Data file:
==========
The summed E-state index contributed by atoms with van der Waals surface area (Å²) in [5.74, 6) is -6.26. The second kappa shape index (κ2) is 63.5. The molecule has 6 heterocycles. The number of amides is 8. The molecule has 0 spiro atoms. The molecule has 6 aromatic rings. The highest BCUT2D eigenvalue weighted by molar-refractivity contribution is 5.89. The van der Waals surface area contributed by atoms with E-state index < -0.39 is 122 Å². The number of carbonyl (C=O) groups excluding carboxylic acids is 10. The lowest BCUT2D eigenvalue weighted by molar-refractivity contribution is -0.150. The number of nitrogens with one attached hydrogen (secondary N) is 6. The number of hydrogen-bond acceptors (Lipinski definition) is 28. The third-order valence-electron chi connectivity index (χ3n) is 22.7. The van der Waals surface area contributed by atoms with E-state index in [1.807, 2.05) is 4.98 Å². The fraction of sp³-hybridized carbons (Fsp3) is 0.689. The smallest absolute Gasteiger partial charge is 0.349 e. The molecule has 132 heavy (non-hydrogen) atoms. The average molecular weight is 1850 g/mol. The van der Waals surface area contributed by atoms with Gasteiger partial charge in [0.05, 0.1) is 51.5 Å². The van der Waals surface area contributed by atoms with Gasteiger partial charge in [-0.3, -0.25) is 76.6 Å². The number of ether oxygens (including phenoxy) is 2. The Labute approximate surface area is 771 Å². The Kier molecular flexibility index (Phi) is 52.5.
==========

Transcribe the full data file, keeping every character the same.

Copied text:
The summed E-state index contributed by atoms with van der Waals surface area (Å²) in [5.74, 6) is -6.26. The second kappa shape index (κ2) is 63.5. The molecule has 6 heterocycles. The number of amides is 8. The molecule has 0 spiro atoms. The molecule has 6 aromatic rings. The highest BCUT2D eigenvalue weighted by molar-refractivity contribution is 5.89. The van der Waals surface area contributed by atoms with E-state index < -0.39 is 122 Å². The number of carbonyl (C=O) groups excluding carboxylic acids is 10. The lowest BCUT2D eigenvalue weighted by molar-refractivity contribution is -0.150. The number of nitrogens with one attached hydrogen (secondary N) is 6. The number of hydrogen-bond acceptors (Lipinski definition) is 28. The third-order valence-electron chi connectivity index (χ3n) is 22.7. The van der Waals surface area contributed by atoms with E-state index in [1.807, 2.05) is 4.98 Å². The fraction of sp³-hybridized carbons (Fsp3) is 0.689. The smallest absolute Gasteiger partial charge is 0.349 e. The molecule has 132 heavy (non-hydrogen) atoms. The average molecular weight is 1850 g/mol. The van der Waals surface area contributed by atoms with Gasteiger partial charge in [0.05, 0.1) is 51.5 Å². The van der Waals surface area contributed by atoms with Gasteiger partial charge in [-0.3, -0.25) is 76.6 Å². The number of ether oxygens (including phenoxy) is 2. The Labute approximate surface area is 771 Å². The Kier molecular flexibility index (Phi) is 52.5.